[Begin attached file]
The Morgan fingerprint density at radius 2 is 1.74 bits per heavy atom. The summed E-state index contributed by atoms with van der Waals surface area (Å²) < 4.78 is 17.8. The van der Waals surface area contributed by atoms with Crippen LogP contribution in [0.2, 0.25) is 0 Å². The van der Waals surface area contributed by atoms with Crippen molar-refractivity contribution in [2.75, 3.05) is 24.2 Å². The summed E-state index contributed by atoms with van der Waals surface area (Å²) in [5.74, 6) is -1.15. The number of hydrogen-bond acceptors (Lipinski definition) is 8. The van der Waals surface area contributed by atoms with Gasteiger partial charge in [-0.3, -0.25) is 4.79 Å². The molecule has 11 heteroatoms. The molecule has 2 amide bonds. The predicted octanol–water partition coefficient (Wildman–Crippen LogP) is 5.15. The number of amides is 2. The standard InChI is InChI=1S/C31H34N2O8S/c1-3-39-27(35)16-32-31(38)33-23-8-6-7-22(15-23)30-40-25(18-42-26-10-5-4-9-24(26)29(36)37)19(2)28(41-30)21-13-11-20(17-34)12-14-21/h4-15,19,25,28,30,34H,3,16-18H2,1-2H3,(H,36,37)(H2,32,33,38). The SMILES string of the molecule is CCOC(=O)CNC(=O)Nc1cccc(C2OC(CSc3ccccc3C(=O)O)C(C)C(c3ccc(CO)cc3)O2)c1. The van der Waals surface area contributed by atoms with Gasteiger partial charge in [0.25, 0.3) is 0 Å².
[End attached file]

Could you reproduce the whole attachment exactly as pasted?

The Morgan fingerprint density at radius 2 is 1.74 bits per heavy atom. The summed E-state index contributed by atoms with van der Waals surface area (Å²) < 4.78 is 17.8. The van der Waals surface area contributed by atoms with Crippen LogP contribution in [0.2, 0.25) is 0 Å². The van der Waals surface area contributed by atoms with Crippen molar-refractivity contribution in [2.75, 3.05) is 24.2 Å². The summed E-state index contributed by atoms with van der Waals surface area (Å²) in [5.74, 6) is -1.15. The number of hydrogen-bond acceptors (Lipinski definition) is 8. The van der Waals surface area contributed by atoms with Gasteiger partial charge in [-0.3, -0.25) is 4.79 Å². The molecule has 11 heteroatoms. The molecule has 2 amide bonds. The predicted octanol–water partition coefficient (Wildman–Crippen LogP) is 5.15. The number of amides is 2. The standard InChI is InChI=1S/C31H34N2O8S/c1-3-39-27(35)16-32-31(38)33-23-8-6-7-22(15-23)30-40-25(18-42-26-10-5-4-9-24(26)29(36)37)19(2)28(41-30)21-13-11-20(17-34)12-14-21/h4-15,19,25,28,30,34H,3,16-18H2,1-2H3,(H,36,37)(H2,32,33,38). The SMILES string of the molecule is CCOC(=O)CNC(=O)Nc1cccc(C2OC(CSc3ccccc3C(=O)O)C(C)C(c3ccc(CO)cc3)O2)c1. The van der Waals surface area contributed by atoms with Gasteiger partial charge in [0.25, 0.3) is 0 Å².